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the national alliance for jobs and innovation into the regional manufacturing institute of maryland he is also a member of the maryland commission on manufacturing competitiveness as well as the governor's international advisory council we welcome you here. please proceed. >> thank you chairman white house, senator hatch, members of the committee on crime and terroandterrorism thankandterroa focus on this critical challenge of trade secret theft and the opportunity to testify today. as you mentioned i am the president of marlin steel based in baltimore city. we are a leading manufacturer of custom wire baskets and provision sheet medication fabr. i'm proud to report that we also export to 36 countries and my favorite is china. we cater to the automotive, the medical, pharmaceutical industries. i'm here for three reasons. number one trade secrets are important not just for any
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factors that are big but also small manufacturers like myself. number two, america's trade secret laws and policies must keep pace with today's threats which increasingly are not only in her state of the international threats trade number three, manufacturers need your help to effectively and efficiently protect and enforce the trade secrets. we need to secure strong commitments in our trade agreements. like so many other manufacture manufacturers, we compete on a global economy and succeed through investing in ideas and innovations in hardware to the dedicated employees. when i got marlin in 1998 we were a local business and we made commodity basket. 118 employees can $800,000 a yer in sales. last year we almost hit $5 million in sales and now over 24 employees. we are a proud member of the national association of manufacturers. we average about 40 members, 40
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employees and the national association of manufacturers and we have 12,000 members. i also the cofounder and chairman of the national alliance for jobs and innovation with 380 members. both are working hard to strengthen the protection of trade secrets and intellectual property rights. we want to level the playing field for manufacturers and businesses throughout the united states. trade secrets are more important than ever and include things like drawings, proprietary processes, software and the formulas. all of these things are very valuable to the nation. $5 trillion for public companies and even more when you include the small companies. small companies our secret sauce are those trade secrets. that's our intellectual property. we leverage the expertise with more than 20% of them are mechanical engineers. they come up with specific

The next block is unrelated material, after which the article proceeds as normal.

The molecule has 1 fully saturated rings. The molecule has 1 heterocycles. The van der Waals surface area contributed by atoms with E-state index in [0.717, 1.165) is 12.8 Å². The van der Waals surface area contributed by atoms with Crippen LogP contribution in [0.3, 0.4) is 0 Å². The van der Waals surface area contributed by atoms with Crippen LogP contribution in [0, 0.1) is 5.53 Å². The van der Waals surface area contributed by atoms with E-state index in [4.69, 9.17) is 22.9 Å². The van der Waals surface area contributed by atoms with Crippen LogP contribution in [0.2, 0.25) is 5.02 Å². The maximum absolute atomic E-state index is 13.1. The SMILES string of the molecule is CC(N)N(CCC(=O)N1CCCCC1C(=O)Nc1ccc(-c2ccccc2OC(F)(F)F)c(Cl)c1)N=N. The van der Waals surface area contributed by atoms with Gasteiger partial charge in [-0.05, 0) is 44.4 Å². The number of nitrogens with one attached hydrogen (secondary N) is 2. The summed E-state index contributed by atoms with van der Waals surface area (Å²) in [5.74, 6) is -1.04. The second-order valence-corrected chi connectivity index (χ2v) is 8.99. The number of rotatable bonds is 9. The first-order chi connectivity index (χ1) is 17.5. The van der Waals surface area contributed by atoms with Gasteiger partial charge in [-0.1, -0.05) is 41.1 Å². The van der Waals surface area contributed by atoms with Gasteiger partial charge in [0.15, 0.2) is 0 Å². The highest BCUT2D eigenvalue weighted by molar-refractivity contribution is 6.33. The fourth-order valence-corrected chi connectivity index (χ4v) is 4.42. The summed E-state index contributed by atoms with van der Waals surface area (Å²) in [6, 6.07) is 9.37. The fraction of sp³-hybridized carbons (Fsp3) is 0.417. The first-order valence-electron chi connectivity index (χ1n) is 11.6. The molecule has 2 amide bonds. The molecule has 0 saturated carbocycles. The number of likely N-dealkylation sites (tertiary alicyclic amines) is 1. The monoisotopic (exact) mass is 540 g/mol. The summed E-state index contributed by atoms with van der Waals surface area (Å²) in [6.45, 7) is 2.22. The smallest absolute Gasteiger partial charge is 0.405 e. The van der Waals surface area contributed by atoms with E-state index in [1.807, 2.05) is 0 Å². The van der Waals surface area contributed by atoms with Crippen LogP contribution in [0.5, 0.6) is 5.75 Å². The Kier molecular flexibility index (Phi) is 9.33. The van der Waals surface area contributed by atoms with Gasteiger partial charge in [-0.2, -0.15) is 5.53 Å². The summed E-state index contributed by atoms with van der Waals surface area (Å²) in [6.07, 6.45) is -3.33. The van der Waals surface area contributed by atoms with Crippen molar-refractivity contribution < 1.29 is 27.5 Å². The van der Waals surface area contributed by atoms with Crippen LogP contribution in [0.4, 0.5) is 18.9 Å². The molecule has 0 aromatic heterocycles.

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client performance characteristics that make us unique and different and our chinese competitors. some people think almost 3% of our gdp is lost to these trade secrets being stolen. and our grandparents day trade secrets were stolen by individuals across town that would steal some of the customer lists. now it can be done on a thumb drive and sold to government or chinese companies across the world. the cyber incursions are very threatening to us. we have lasers and our factories, robots. if it could happen to the system they could manipulate to the equipment and hurt our employees and that would be devastating to us. us. what i'm most proud of as we've got over 9,800 days without a safety incident. if some foreign national were to break into the system and manipulate the systems they could hurt our team. we are doing everything we can to harden the network. we spend so much time hardening the network that we could hire